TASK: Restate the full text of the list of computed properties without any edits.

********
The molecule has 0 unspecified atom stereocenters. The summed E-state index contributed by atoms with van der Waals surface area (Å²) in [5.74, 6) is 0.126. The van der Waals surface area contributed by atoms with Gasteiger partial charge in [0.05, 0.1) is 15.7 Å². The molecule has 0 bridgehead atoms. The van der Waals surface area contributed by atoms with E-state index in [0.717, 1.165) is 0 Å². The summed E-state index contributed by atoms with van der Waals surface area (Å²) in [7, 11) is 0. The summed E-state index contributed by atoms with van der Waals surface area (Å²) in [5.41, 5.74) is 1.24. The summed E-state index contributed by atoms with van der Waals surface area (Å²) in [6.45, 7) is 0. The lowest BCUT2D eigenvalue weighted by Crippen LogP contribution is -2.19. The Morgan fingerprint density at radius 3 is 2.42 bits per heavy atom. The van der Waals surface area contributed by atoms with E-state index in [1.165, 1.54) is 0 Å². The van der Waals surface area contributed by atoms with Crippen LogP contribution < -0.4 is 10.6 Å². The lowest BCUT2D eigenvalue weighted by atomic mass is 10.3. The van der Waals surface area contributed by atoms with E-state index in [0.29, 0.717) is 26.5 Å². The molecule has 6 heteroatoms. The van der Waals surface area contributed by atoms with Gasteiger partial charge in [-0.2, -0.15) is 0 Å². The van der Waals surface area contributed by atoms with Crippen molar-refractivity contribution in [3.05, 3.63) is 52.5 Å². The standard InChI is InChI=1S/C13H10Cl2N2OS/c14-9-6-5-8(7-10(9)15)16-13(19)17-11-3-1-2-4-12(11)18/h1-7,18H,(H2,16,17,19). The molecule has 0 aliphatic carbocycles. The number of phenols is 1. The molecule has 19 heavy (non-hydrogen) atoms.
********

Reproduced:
The molecule has 0 unspecified atom stereocenters. The summed E-state index contributed by atoms with van der Waals surface area (Å²) in [5.74, 6) is 0.126. The van der Waals surface area contributed by atoms with Gasteiger partial charge in [0.05, 0.1) is 15.7 Å². The molecule has 0 bridgehead atoms. The van der Waals surface area contributed by atoms with E-state index in [0.717, 1.165) is 0 Å². The summed E-state index contributed by atoms with van der Waals surface area (Å²) in [7, 11) is 0. The summed E-state index contributed by atoms with van der Waals surface area (Å²) in [5.41, 5.74) is 1.24. The summed E-state index contributed by atoms with van der Waals surface area (Å²) in [6.45, 7) is 0. The lowest BCUT2D eigenvalue weighted by Crippen LogP contribution is -2.19. The Morgan fingerprint density at radius 3 is 2.42 bits per heavy atom. The van der Waals surface area contributed by atoms with E-state index in [1.165, 1.54) is 0 Å². The van der Waals surface area contributed by atoms with Crippen LogP contribution < -0.4 is 10.6 Å². The lowest BCUT2D eigenvalue weighted by atomic mass is 10.3. The van der Waals surface area contributed by atoms with E-state index in [0.29, 0.717) is 26.5 Å². The molecule has 6 heteroatoms. The van der Waals surface area contributed by atoms with Gasteiger partial charge in [-0.2, -0.15) is 0 Å². The van der Waals surface area contributed by atoms with Crippen molar-refractivity contribution in [3.05, 3.63) is 52.5 Å². The standard InChI is InChI=1S/C13H10Cl2N2OS/c14-9-6-5-8(7-10(9)15)16-13(19)17-11-3-1-2-4-12(11)18/h1-7,18H,(H2,16,17,19). The molecule has 0 aliphatic carbocycles. The number of phenols is 1. The molecule has 19 heavy (non-hydrogen) atoms.